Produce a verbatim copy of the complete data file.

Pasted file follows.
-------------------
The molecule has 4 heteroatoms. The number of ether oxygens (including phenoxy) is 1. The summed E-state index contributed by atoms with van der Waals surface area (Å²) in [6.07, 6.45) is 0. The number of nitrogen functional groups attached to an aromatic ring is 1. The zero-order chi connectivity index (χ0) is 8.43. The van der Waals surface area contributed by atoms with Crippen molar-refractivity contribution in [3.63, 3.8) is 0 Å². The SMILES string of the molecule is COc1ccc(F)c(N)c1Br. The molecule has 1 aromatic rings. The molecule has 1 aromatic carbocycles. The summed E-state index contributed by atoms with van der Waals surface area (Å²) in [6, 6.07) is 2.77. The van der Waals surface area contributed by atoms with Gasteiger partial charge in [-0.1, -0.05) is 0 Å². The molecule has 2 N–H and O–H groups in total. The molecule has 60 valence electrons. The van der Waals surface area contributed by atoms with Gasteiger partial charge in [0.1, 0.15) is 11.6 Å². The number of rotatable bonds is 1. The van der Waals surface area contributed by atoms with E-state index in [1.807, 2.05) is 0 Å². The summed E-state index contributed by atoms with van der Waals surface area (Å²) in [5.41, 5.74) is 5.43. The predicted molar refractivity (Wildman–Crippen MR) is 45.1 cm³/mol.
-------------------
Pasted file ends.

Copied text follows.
The molecule has 4 heteroatoms. The number of ether oxygens (including phenoxy) is 1. The summed E-state index contributed by atoms with van der Waals surface area (Å²) in [6.07, 6.45) is 0. The number of nitrogen functional groups attached to an aromatic ring is 1. The zero-order chi connectivity index (χ0) is 8.43. The van der Waals surface area contributed by atoms with Crippen molar-refractivity contribution in [3.63, 3.8) is 0 Å². The SMILES string of the molecule is COc1ccc(F)c(N)c1Br. The molecule has 1 aromatic rings. The molecule has 1 aromatic carbocycles. The summed E-state index contributed by atoms with van der Waals surface area (Å²) in [6, 6.07) is 2.77. The van der Waals surface area contributed by atoms with Gasteiger partial charge in [-0.1, -0.05) is 0 Å². The molecule has 2 N–H and O–H groups in total. The molecule has 60 valence electrons. The van der Waals surface area contributed by atoms with Gasteiger partial charge in [0.1, 0.15) is 11.6 Å². The number of rotatable bonds is 1. The van der Waals surface area contributed by atoms with E-state index in [1.807, 2.05) is 0 Å². The summed E-state index contributed by atoms with van der Waals surface area (Å²) in [5.41, 5.74) is 5.43. The predicted molar refractivity (Wildman–Crippen MR) is 45.1 cm³/mol.